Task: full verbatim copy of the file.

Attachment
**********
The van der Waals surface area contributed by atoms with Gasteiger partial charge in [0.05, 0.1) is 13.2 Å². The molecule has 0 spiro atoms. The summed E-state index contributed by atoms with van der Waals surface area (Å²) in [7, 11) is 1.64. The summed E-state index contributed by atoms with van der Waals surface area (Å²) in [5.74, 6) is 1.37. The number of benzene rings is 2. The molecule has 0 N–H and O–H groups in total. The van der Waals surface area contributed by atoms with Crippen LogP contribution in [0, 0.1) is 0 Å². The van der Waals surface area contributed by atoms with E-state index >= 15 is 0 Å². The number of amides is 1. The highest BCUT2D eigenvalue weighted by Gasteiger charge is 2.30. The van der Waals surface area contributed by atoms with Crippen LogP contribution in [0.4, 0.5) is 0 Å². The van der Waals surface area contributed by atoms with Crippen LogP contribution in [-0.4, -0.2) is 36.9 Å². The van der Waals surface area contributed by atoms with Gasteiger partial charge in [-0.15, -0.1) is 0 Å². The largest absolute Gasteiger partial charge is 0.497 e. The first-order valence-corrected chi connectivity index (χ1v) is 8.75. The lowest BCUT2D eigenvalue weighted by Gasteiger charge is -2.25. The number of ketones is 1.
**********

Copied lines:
The van der Waals surface area contributed by atoms with Gasteiger partial charge in [0.05, 0.1) is 13.2 Å². The molecule has 0 spiro atoms. The summed E-state index contributed by atoms with van der Waals surface area (Å²) in [7, 11) is 1.64. The summed E-state index contributed by atoms with van der Waals surface area (Å²) in [5.74, 6) is 1.37. The number of benzene rings is 2. The molecule has 0 N–H and O–H groups in total. The van der Waals surface area contributed by atoms with Crippen LogP contribution in [0, 0.1) is 0 Å². The van der Waals surface area contributed by atoms with E-state index >= 15 is 0 Å². The number of amides is 1. The highest BCUT2D eigenvalue weighted by Gasteiger charge is 2.30. The van der Waals surface area contributed by atoms with Crippen LogP contribution in [0.4, 0.5) is 0 Å². The van der Waals surface area contributed by atoms with Crippen LogP contribution in [-0.4, -0.2) is 36.9 Å². The van der Waals surface area contributed by atoms with Gasteiger partial charge in [-0.15, -0.1) is 0 Å². The largest absolute Gasteiger partial charge is 0.497 e. The first-order valence-corrected chi connectivity index (χ1v) is 8.75. The lowest BCUT2D eigenvalue weighted by Gasteiger charge is -2.25. The number of ketones is 1.